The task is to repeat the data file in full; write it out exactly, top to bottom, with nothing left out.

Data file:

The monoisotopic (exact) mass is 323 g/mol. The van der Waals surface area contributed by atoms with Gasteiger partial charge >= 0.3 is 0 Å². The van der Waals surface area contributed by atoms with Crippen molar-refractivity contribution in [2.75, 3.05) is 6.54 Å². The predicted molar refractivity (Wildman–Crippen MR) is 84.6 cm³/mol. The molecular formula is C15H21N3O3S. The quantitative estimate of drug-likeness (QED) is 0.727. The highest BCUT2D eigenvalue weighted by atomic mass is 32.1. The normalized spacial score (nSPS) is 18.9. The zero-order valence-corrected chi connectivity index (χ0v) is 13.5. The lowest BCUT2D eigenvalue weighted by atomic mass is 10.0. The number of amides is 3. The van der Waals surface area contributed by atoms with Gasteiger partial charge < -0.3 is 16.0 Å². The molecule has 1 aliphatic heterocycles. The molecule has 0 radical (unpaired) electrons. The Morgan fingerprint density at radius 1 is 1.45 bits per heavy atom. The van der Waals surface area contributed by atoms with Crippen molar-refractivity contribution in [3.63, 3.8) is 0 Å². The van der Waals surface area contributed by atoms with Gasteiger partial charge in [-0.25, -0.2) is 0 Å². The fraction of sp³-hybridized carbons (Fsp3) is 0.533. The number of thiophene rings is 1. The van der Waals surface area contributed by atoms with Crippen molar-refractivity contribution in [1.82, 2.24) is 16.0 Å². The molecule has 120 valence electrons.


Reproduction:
The monoisotopic (exact) mass is 323 g/mol. The van der Waals surface area contributed by atoms with Gasteiger partial charge >= 0.3 is 0 Å². The van der Waals surface area contributed by atoms with Crippen molar-refractivity contribution in [2.75, 3.05) is 6.54 Å². The predicted molar refractivity (Wildman–Crippen MR) is 84.6 cm³/mol. The molecular formula is C15H21N3O3S. The quantitative estimate of drug-likeness (QED) is 0.727. The highest BCUT2D eigenvalue weighted by atomic mass is 32.1. The normalized spacial score (nSPS) is 18.9. The zero-order valence-corrected chi connectivity index (χ0v) is 13.5. The lowest BCUT2D eigenvalue weighted by atomic mass is 10.0. The number of amides is 3. The van der Waals surface area contributed by atoms with Gasteiger partial charge < -0.3 is 16.0 Å². The molecule has 1 aliphatic heterocycles. The molecule has 0 radical (unpaired) electrons. The Morgan fingerprint density at radius 1 is 1.45 bits per heavy atom. The van der Waals surface area contributed by atoms with Crippen molar-refractivity contribution in [3.63, 3.8) is 0 Å². The van der Waals surface area contributed by atoms with Gasteiger partial charge in [-0.25, -0.2) is 0 Å². The fraction of sp³-hybridized carbons (Fsp3) is 0.533. The number of thiophene rings is 1. The van der Waals surface area contributed by atoms with Crippen molar-refractivity contribution in [1.82, 2.24) is 16.0 Å². The molecule has 120 valence electrons.